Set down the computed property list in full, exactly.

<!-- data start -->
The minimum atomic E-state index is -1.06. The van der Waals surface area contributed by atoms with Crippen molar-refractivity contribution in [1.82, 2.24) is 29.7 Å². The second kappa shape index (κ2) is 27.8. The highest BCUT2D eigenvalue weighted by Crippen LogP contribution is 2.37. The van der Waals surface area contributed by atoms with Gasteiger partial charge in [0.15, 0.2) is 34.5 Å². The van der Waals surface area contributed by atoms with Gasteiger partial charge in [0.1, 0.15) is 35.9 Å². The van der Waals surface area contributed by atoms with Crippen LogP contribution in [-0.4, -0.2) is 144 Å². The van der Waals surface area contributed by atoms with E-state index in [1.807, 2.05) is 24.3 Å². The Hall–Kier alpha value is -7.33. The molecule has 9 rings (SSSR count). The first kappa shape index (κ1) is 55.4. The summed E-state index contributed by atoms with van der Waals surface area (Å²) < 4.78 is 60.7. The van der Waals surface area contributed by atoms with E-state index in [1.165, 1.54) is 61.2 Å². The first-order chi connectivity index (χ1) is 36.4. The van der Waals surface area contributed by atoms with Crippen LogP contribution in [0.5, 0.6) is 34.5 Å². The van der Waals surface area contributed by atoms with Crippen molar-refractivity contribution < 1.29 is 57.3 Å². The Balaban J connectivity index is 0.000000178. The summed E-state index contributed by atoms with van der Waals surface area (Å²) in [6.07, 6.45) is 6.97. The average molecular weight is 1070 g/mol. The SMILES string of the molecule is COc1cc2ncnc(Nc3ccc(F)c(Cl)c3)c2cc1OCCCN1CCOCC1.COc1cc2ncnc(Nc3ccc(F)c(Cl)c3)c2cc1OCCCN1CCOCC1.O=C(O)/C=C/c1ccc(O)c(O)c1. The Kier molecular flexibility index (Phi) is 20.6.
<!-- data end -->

The minimum atomic E-state index is -1.06. The van der Waals surface area contributed by atoms with Crippen molar-refractivity contribution in [1.82, 2.24) is 29.7 Å². The second kappa shape index (κ2) is 27.8. The highest BCUT2D eigenvalue weighted by Crippen LogP contribution is 2.37. The van der Waals surface area contributed by atoms with Gasteiger partial charge in [0.15, 0.2) is 34.5 Å². The van der Waals surface area contributed by atoms with Gasteiger partial charge in [0.1, 0.15) is 35.9 Å². The van der Waals surface area contributed by atoms with Crippen LogP contribution in [-0.4, -0.2) is 144 Å². The van der Waals surface area contributed by atoms with E-state index in [1.807, 2.05) is 24.3 Å². The Hall–Kier alpha value is -7.33. The molecule has 9 rings (SSSR count). The first kappa shape index (κ1) is 55.4. The summed E-state index contributed by atoms with van der Waals surface area (Å²) < 4.78 is 60.7. The van der Waals surface area contributed by atoms with E-state index in [1.165, 1.54) is 61.2 Å². The first-order chi connectivity index (χ1) is 36.4. The van der Waals surface area contributed by atoms with Crippen LogP contribution in [0.5, 0.6) is 34.5 Å². The van der Waals surface area contributed by atoms with Crippen molar-refractivity contribution < 1.29 is 57.3 Å². The Balaban J connectivity index is 0.000000178. The summed E-state index contributed by atoms with van der Waals surface area (Å²) in [6.07, 6.45) is 6.97. The average molecular weight is 1070 g/mol. The SMILES string of the molecule is COc1cc2ncnc(Nc3ccc(F)c(Cl)c3)c2cc1OCCCN1CCOCC1.COc1cc2ncnc(Nc3ccc(F)c(Cl)c3)c2cc1OCCCN1CCOCC1.O=C(O)/C=C/c1ccc(O)c(O)c1. The Kier molecular flexibility index (Phi) is 20.6.